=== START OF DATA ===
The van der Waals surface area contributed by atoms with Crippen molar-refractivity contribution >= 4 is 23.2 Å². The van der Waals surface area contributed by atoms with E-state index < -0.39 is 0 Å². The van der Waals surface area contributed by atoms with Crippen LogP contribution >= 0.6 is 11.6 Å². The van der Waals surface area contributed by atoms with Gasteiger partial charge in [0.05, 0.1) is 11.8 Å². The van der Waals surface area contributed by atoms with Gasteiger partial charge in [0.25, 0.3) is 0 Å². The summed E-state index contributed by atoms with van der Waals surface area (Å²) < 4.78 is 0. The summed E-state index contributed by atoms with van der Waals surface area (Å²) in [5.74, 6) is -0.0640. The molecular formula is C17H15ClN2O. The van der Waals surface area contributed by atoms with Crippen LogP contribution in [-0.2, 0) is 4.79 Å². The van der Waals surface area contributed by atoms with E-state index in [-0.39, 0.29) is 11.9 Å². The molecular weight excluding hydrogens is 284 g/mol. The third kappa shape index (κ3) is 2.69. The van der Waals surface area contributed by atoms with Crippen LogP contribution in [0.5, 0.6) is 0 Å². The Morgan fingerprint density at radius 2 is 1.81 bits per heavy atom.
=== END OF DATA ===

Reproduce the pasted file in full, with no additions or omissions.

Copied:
The van der Waals surface area contributed by atoms with Crippen molar-refractivity contribution >= 4 is 23.2 Å². The van der Waals surface area contributed by atoms with E-state index < -0.39 is 0 Å². The van der Waals surface area contributed by atoms with Crippen LogP contribution >= 0.6 is 11.6 Å². The van der Waals surface area contributed by atoms with Gasteiger partial charge in [0.05, 0.1) is 11.8 Å². The van der Waals surface area contributed by atoms with Gasteiger partial charge in [0.25, 0.3) is 0 Å². The summed E-state index contributed by atoms with van der Waals surface area (Å²) < 4.78 is 0. The summed E-state index contributed by atoms with van der Waals surface area (Å²) in [5.74, 6) is -0.0640. The molecular formula is C17H15ClN2O. The van der Waals surface area contributed by atoms with Crippen LogP contribution in [-0.2, 0) is 4.79 Å². The van der Waals surface area contributed by atoms with E-state index in [-0.39, 0.29) is 11.9 Å². The molecular weight excluding hydrogens is 284 g/mol. The third kappa shape index (κ3) is 2.69. The van der Waals surface area contributed by atoms with Crippen LogP contribution in [0.5, 0.6) is 0 Å². The Morgan fingerprint density at radius 2 is 1.81 bits per heavy atom.